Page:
38. ten days ago he made statements that msm headlines interpreted: cook sees gop romp

Political Prognosticator Sees a Republican House - WSJ.com

39. the analyst's actual words are quite a bit more measured than "romp," but if you parse them...

40. anyway, I SAW with my own eyes the insider's reaction to cook's recipe---that's when the pessimism really hit, leadership, membership...

41. finally, the governorships---there's way too much data to go over right now, but suffice it to say, reds are in a significantly stronger position in the capitols than they are in either the senate or the house

RealClearPolitics - 2010 Election Maps - Governor No Toss Ups

42. and i'm going to take for granted that you all appreciate the powerful part governorships play in presidentials

fyi

party on!
 
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There is something missing from the poll - How much the base is energized for each party. The GOP base is revved up, but the Democrat base is, for the most part, apathetic.
Revved up, but seemingly directionless, and deeply divided.
The fringe-element extremists seem to have become the mouthpieces for the party; I can only assume there's a large silenced majority of moderate Republicans who resent having their party hijacked in this manner.
 

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NEWSWEEK Poll: Democrats May Not Be Headed for Midterm Bloodbath - Newsweek

As Democrats prepare for considerable losses in the November elections, there’s reason to believe the party in power may not be headed for the bloodbath it might expect. According to a new NEWSWEEK Poll, President Obama’s approval rating—47 percent—indicates that the party is better off this year than Republicans were in 2006, when the GOP lost 30 House seats, and than the Democrats were in 1994, when they lost 52 House seats.

Actual poll results

http://nw-assets.s3.amazonaws.com/pdf/1004-ftop.pdf
president Obama, eh? how do Congressional Republicans look? :)


Republicans lead by 51% to 41% among registered voters in Gallup weekly tracking of 2010 congressional voting preferences. The 10-percentage-point lead is the GOP's largest so far this year and is its largest in Gallup's history of tracking the midterm generic ballot for Congress...

The Republican leads of 6, 7, and 10 points this month are all higher than any previous midterm Republican advantage in Gallup's history of tracking the generic ballot, which dates to 1942. Prior to this year, the highest such gap was five points, measured in June 2002 and July 1994. Elections in both of these years resulted in significant Republican gains in House seats...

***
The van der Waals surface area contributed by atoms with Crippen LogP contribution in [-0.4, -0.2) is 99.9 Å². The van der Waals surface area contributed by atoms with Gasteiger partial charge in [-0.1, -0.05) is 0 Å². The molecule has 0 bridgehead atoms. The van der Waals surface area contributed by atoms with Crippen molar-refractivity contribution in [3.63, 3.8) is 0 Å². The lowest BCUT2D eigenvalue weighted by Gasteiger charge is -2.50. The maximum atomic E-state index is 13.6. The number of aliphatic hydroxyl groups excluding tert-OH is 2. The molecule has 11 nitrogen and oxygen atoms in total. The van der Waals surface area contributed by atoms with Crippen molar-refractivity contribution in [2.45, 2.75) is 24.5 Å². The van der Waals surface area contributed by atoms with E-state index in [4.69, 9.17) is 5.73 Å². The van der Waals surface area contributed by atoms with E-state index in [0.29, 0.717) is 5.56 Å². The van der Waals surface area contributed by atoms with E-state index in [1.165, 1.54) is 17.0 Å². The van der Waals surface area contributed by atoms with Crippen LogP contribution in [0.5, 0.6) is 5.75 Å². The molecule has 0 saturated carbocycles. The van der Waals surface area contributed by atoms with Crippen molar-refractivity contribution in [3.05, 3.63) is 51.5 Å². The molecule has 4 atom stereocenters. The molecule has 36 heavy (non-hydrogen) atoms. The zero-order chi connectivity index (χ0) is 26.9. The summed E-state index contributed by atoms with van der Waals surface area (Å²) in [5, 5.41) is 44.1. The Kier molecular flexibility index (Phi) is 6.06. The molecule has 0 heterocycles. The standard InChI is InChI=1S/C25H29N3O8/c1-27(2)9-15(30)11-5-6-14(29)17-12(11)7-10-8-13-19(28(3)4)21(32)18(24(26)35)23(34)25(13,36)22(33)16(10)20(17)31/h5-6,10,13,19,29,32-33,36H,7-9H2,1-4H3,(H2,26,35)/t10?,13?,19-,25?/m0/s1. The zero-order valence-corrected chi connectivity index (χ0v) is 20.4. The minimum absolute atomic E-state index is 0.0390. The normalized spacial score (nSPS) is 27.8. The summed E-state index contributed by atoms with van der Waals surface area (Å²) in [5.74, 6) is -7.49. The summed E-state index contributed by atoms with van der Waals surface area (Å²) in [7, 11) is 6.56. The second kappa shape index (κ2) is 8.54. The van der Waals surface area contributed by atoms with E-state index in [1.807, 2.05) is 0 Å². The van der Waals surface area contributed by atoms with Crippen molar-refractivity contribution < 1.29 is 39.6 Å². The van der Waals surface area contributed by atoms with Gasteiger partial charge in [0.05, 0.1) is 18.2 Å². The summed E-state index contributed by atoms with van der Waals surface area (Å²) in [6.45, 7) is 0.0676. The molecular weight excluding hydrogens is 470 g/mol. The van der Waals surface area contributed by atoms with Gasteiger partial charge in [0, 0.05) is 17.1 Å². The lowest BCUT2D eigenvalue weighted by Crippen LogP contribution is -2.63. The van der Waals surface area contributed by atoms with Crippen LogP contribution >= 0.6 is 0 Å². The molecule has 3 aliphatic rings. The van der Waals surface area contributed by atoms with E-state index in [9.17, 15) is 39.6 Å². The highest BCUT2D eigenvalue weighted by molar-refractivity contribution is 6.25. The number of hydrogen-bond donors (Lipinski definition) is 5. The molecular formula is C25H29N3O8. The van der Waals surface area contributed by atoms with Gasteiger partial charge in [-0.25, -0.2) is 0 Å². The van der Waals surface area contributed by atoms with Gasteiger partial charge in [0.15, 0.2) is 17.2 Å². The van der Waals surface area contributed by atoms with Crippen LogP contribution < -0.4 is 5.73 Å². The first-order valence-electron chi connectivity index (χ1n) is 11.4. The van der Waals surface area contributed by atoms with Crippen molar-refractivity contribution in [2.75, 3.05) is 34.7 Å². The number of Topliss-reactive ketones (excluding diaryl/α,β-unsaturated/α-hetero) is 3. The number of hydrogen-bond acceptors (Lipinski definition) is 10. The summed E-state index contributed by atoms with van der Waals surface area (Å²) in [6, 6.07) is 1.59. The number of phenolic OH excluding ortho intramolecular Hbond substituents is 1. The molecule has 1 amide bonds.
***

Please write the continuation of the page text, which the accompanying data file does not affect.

Republicans are now twice as likely as Democrats to be "very" enthusiastic about voting, and now hold -- by one point -- the largest such advantage of the year.

Enthusiasm About Voting in 2010 Congressional Elections by Party, Weekly Averages: % Very Enthusiastic, Among Registered Voters


...The last Gallup weekly generic ballot average before Labor Day underscores the fast-evolving conventional wisdom that the GOP is poised to make significant gains in this fall's midterm congressional elections. Gallup's generic ballot has historically proven an excellent predictor of the national vote for Congress, and the national vote in turn is an excellent predictor of House seats won and lost. Republicans' presumed turnout advantage, combined with their current 10-point registered-voter lead, suggests the potential for a major "wave" election in which the Republicans gain a large number of seats from the Democrats and in the process take back control of the House...
 

damianvincent

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There are some variables that make this very uncertain...already mentioned in some cases.

1-Will the Tea Party actually detract from republican support (if a tea party condidate loses and its the same ol republicans running, will people bother to vote-will defeated candidates run for office as independents and split the conservative vote)
2-There was a swell and excitement with minority voters and youth voters to both be rid of Bush and to elect the first black president. Can the democrats do anything to inspire those folks to vote.
3-Will those that already voted for democrats be upset because they arent seeing all those hopeful changes in their lives.

If I was a betting man...and I am but not on things I have no control over...but Id say at the end of the day the dems will have a 54/46 majority in the senate and will likely keep the house by 3-4 seats.
For that to happen the GOP would have to lose 2 of the Senate seats they now currently lead in, and that's assuming the Dems keep Feigngold's, Reid's, Murray, all of which only lead by 1.something. That would wind up being some pretty good fortune for the Dems going forward. As far as the house is concerned I feel your way off, the GOP only needs 10 of 35 toss ups almost all of which are Dem seats.

I mean for the Dems to hold the House they have to win over 2/3 the toss up seats, in this election cycle, I just don't see it happening.